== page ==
Saturday, August 31, 2013

Grilled Black Bean Sauce Pork Chops

Wow, the summer blew by quickly, and what a fantastic summer it's been.  We had epic weather here in Seattle.  It's been the best summer weather I can remember.  We've been grilling a lot, experimenting a little, but mostly going back to old favorites.  With the warm weather, we've been enjoying sweet and flavorful tomatoes from the garden.  The garlic I harvested last month has been fantastic.  My potato crop was a little disappointing volume wise.  They've been delicious, but I just didn't get as many as I'd like.  I need more room!  Since the garlic has been harvested, I've planted various Chinese leafy greens.  They are fast growing, and so we get quick satisfaction.  Tonight, I'm going to wok fry some Petit Star bok choi, roast some potatoes and grill some thick cut pork chops.
Yesterday, I wandered into Tom Douglas' Assembly Hall on the ground floor of Via 6, a new apartment building on the corner of 6th Avenue and Lenora downtown.  It had a good feel and I'll be back to try Tanaka San, but I did come home with a jar of Tanaka San's black bean sauce from the market, Home Remedy.  I'm trying out that black bean sauce in a marinade for the pork chops tonight.  It has a delicate smoky flavor unlike other black bean sauces I've used.  Nice.

4 bone-in, thick cut pork chops
3/4 cup Simply Apple pure pressed apple juice
2 tablespoons Tanaka San's black bean sauce
2 tablespoons soy sauce
2 scallions, sliced on the bias
2" piece of ginger, peeled and thinly sliced

Combine the marinade ingredients.  Pour over the pork chops or place everything into a large zip lock bag.  Refrigerate and marinate for at least 6 hours our overnight.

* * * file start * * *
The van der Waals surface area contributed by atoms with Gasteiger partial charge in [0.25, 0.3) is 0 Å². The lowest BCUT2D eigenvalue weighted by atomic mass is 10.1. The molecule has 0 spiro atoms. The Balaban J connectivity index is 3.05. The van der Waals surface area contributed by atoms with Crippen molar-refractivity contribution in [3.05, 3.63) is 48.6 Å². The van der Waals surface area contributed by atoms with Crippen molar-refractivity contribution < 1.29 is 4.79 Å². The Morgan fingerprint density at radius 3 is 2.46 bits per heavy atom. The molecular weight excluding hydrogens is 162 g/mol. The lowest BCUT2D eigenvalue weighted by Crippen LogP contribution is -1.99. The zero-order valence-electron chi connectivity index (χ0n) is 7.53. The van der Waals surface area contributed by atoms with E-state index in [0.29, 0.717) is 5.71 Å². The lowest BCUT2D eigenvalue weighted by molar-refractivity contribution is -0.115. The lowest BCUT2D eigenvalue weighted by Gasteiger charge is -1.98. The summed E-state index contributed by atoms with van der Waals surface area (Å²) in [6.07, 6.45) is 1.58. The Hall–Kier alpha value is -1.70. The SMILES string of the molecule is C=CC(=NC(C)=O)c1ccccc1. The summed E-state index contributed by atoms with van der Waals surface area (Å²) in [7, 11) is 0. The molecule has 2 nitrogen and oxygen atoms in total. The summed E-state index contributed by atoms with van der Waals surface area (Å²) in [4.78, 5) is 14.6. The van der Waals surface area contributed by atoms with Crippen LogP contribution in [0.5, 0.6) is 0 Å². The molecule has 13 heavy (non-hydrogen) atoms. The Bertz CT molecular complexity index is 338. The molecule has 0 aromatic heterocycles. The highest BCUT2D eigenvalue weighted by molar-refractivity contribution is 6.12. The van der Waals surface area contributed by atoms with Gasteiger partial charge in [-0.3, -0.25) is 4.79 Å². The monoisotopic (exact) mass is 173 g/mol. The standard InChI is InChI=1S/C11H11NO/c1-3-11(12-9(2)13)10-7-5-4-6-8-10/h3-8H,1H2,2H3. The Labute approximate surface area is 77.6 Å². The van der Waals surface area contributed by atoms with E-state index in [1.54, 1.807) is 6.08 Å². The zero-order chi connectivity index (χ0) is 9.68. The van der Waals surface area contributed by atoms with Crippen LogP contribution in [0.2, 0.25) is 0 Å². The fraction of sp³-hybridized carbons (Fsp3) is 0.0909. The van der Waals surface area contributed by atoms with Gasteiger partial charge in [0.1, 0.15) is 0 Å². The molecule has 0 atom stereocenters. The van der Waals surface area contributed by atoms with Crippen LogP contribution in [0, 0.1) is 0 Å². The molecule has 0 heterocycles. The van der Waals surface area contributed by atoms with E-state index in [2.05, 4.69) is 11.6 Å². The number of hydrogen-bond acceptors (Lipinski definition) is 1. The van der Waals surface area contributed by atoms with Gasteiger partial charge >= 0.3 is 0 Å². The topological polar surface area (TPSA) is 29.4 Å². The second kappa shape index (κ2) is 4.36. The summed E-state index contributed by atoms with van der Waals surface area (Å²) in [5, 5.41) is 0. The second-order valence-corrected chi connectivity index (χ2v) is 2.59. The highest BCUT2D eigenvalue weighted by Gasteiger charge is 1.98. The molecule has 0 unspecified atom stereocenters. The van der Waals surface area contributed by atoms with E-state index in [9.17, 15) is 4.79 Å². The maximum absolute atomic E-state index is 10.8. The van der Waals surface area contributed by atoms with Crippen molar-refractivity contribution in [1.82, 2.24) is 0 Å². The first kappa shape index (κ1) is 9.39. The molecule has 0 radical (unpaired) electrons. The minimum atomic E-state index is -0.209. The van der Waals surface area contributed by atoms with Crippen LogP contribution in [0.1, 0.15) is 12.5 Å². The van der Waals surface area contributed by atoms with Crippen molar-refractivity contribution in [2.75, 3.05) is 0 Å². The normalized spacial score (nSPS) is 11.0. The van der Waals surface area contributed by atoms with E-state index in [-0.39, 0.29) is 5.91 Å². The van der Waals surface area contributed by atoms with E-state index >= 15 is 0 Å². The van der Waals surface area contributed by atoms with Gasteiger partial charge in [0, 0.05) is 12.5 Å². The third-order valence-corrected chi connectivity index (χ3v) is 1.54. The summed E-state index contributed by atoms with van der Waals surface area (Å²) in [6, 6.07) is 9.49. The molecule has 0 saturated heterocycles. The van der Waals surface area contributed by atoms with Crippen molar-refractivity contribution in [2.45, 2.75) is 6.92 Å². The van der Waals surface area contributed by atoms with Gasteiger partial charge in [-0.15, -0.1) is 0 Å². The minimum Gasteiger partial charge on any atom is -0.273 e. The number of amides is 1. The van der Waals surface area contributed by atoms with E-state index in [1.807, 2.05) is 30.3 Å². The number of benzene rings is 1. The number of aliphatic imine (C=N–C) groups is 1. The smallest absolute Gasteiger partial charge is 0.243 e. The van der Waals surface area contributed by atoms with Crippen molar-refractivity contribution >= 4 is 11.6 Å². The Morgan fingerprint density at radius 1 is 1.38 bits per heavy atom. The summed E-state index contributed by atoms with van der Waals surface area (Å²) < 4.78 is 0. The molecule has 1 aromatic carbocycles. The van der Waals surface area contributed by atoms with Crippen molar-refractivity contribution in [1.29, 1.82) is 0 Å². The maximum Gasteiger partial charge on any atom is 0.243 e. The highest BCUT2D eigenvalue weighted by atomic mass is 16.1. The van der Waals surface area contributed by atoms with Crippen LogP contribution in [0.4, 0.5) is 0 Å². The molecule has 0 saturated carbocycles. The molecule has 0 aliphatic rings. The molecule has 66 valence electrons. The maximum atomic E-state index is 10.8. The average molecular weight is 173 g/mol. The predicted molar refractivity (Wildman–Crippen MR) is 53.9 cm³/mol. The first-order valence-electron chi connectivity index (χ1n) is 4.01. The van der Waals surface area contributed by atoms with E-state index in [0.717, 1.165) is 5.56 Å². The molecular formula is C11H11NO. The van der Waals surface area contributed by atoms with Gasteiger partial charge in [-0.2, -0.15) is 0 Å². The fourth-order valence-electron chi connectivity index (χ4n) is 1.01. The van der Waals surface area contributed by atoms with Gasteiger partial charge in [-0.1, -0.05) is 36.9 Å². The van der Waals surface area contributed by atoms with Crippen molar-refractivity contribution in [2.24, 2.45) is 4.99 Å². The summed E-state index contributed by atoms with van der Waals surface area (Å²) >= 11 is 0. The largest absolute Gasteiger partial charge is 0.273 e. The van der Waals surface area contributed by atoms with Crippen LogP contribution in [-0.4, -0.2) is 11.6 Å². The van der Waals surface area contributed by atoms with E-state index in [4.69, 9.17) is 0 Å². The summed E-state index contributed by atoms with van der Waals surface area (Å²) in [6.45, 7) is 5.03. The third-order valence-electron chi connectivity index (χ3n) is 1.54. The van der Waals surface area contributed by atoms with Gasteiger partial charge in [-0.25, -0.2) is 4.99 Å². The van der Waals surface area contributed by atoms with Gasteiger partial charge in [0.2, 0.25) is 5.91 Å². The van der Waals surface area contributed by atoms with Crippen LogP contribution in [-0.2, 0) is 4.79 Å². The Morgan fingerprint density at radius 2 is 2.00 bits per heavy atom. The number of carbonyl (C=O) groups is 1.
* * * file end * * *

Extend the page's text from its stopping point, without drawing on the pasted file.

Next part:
Take the pork chops out of the refrigerator at least 30 minutes before cooking.  I pulled mine out an hour ahead, but let it be known this is not generally recommended from a food safety regulation standpoint.  But bringing the meat to room temp allows for more even cooking.
Light a charcoal grill, and grill the pork chops over the hottest part of the coals until medium rare.  Brush the chops with the marinade as you grill.

Monday, August 12, 2013

Dungeness Crab Risotto

A trip up to Whidbey Island this past week brought us home with a bagful of freshly caught Dungeness crab and fresh English shelling peas.  Thanks to salmon heads and turkey legs for bait, and a good pot drop, we hauled in plenty of crab to feast on.  And thanks to the Bayview Farmer's Market, I found, to my surprise, what may be the last fresh English peas of the season.  Armed with both, I received the request from the kids to have crab risotto.

For the risotto:
1 Large shallot, finely chopped
1 cup carnaroli rice
2 Tablespoons olive oil1/3 cup dry white wine
4-6 cups chicken stock, heated to simmer
1/4 cup mascarponi cheese
1/2 cup freshly shelled English peas
1 heaping cup of fresh dungeness crab meat at room temp
White truffle oil to finish

Heat the olive oil over medium heat.  Add the shallots and sauté until translucent.  Add the risotto and saute until the rice is well incorporated and starting to make a slight whistling/crisping sound.  Deglaze with the white wine and simmer until wine is almost completely evaporated.  Begin adding the chicken stock, enough each time to just cover the rice.  Stir once and let simmer until the stock is almost completely evaporated.  Then add more stock.  Continue this process until rice is al denté.  
Meanwhile, blanche the peas in boiling, salted water for 90 seconds.  Drain and shock with ice water.Once rice is cooked, add mascarpone and another 1/2 cup of stock.  Stir until well combined.  
Add 1/4 cup of the crab meat  and the peas and stir in to incorporate. Add salt and pepper as needed.
Serve the risotto with a drizzle of white truffle oil then topped with more dungeness crab.